Structures that promote caring, Part II: The Residential College

Residential Colleges

Since the earliest days of Universities, students have lived in a system that has become known as the Residential College. Starting in Cambridge and Oxford, many other universities adopted the Residential Colleges as they sprung up. In modern times, the residential college has become synonamous with places like YaleRice, and University of California at Santa Cruz.  Collegiate way lists another 28 colleges in the USA that offer students the opportunity to live and learn in a residential college. Some Universities, like Duke and Vanderbilt offer a freshman residential experience that would be on par.

The Residential College is not just a dormitory, but something much more important and integral to the learning experience:

In its most generic sense, the term may be used to refer to an institution that houses most of its students on-campus as opposed to an institution with a large commuter or off-campus population. Many small, independent, liberal arts colleges conform to this definition of residential college. In a more restricted sense, the term residential college may be used interchangeably with terms such as living-learning center, theme house, and residential learning community. This usage, however, may obscure important differences between the classical model of residential college, conventional residence halls, and other types of contemporary residence education programs.

And more:

A 1998 meta-analysis by Gregory Blimling of studies published from 1966 through June 1997 shows, however, that residential colleges, as compared to conventional halls, increase students’ academic performance and retention and enhance the social climate of the living unit. Blimling’s study does not distinguish clearly between classic residential colleges and living-learning centers.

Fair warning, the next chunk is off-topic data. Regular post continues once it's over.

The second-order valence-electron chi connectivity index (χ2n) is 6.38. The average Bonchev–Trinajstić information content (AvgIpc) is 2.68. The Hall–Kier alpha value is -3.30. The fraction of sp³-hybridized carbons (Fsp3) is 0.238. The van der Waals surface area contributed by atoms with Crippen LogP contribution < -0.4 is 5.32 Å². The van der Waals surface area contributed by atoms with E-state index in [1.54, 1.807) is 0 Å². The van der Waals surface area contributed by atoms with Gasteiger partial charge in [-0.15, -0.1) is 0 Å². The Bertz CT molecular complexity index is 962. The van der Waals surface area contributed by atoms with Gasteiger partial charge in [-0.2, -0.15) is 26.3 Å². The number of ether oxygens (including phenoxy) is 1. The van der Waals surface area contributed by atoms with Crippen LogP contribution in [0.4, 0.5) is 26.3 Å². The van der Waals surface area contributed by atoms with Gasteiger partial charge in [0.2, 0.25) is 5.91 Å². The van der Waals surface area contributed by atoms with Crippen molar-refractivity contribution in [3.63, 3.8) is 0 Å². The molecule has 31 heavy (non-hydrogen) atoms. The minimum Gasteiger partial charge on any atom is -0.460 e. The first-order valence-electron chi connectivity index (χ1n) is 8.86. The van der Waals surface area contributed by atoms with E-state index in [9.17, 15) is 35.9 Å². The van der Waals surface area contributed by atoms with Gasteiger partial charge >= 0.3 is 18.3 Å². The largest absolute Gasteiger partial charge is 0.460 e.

According to studies conducted in 1991 by George D. Kuh and associates and in 1993 by Jerry A. Stark, faculty participating in residential colleges or living/learning centers report improvement in their teaching skills and enhanced relationships with faculty from other disciplines. Frances Arndt reported in 1993 that faculty also held positive attitudes about opportunities offered by residential colleges for teaching a variety of special and experimental courses.

Also well worth the reading an artcile for StateUniversity.Com And this: 

Previous literature has consistently demonstrated a positive influence of residential living on the success of a student’s university experience (Stevens, 1996; LaNasa, Olson & Alleman, 2007). The impact of residential living on the university experience is believed to be multidimensional (Zhao & Kuh, 2004), it may also depend on how satisfied the student is with their arrangement. The most successful residential colleges are those living-learning colleges prominent in USA (LaNasa et. al, 2007). These colleges facilitate not only heightened living conditions but the environment assists to recruit and support student success and learning. Therefore such findings emphasise the need for residential communities to not only be a place to live, but to also foster academics and student success. There has been shown that on-campus living has a positive, often indirect effect on student growth and social development, this is associated with the on-campus environment increasing student involvement through maximised opportunities for social, cultural and extracurricular involvement (LaNasa et al, 2007).

Other research shows that

Students in residential learning communities had significantly higher levels of involvement, interaction, integration, and gains in learning and intellectual development than did students in traditional residence halls.